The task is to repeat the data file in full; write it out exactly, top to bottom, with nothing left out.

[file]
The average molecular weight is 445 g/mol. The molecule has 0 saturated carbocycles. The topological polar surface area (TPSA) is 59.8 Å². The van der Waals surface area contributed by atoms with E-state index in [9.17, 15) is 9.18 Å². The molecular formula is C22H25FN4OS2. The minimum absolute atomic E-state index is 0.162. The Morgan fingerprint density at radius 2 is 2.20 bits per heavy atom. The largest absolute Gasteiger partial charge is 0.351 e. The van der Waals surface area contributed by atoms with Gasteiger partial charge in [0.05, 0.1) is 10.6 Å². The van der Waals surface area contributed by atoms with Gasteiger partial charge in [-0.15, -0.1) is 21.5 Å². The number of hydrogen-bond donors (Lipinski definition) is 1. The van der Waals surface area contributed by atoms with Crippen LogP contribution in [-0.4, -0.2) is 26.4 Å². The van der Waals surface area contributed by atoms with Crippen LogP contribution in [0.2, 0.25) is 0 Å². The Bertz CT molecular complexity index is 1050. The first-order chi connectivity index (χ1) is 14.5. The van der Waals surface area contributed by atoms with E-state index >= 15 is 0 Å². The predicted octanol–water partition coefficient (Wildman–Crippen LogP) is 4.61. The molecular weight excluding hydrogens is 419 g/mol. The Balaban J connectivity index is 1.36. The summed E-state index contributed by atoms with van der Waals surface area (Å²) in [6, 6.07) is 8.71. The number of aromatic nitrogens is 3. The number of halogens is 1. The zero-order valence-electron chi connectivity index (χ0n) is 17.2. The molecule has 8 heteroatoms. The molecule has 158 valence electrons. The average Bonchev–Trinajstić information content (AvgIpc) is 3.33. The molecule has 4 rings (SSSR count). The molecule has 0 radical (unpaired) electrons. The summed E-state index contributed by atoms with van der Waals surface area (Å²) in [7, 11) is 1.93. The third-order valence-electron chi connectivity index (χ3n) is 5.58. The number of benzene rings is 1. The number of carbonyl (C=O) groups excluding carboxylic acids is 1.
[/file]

The average molecular weight is 445 g/mol. The molecule has 0 saturated carbocycles. The topological polar surface area (TPSA) is 59.8 Å². The van der Waals surface area contributed by atoms with E-state index in [9.17, 15) is 9.18 Å². The molecular formula is C22H25FN4OS2. The minimum absolute atomic E-state index is 0.162. The Morgan fingerprint density at radius 2 is 2.20 bits per heavy atom. The largest absolute Gasteiger partial charge is 0.351 e. The van der Waals surface area contributed by atoms with Gasteiger partial charge in [0.05, 0.1) is 10.6 Å². The van der Waals surface area contributed by atoms with Gasteiger partial charge in [-0.15, -0.1) is 21.5 Å². The number of hydrogen-bond donors (Lipinski definition) is 1. The van der Waals surface area contributed by atoms with Crippen LogP contribution in [-0.4, -0.2) is 26.4 Å². The van der Waals surface area contributed by atoms with Crippen LogP contribution in [0.2, 0.25) is 0 Å². The Bertz CT molecular complexity index is 1050. The first-order chi connectivity index (χ1) is 14.5. The van der Waals surface area contributed by atoms with E-state index >= 15 is 0 Å². The predicted octanol–water partition coefficient (Wildman–Crippen LogP) is 4.61. The molecular weight excluding hydrogens is 419 g/mol. The Balaban J connectivity index is 1.36. The summed E-state index contributed by atoms with van der Waals surface area (Å²) in [6, 6.07) is 8.71. The number of aromatic nitrogens is 3. The number of halogens is 1. The zero-order valence-electron chi connectivity index (χ0n) is 17.2. The molecule has 8 heteroatoms. The molecule has 158 valence electrons. The average Bonchev–Trinajstić information content (AvgIpc) is 3.33. The molecule has 4 rings (SSSR count). The molecule has 0 radical (unpaired) electrons. The summed E-state index contributed by atoms with van der Waals surface area (Å²) in [7, 11) is 1.93. The third-order valence-electron chi connectivity index (χ3n) is 5.58. The number of benzene rings is 1. The number of carbonyl (C=O) groups excluding carboxylic acids is 1.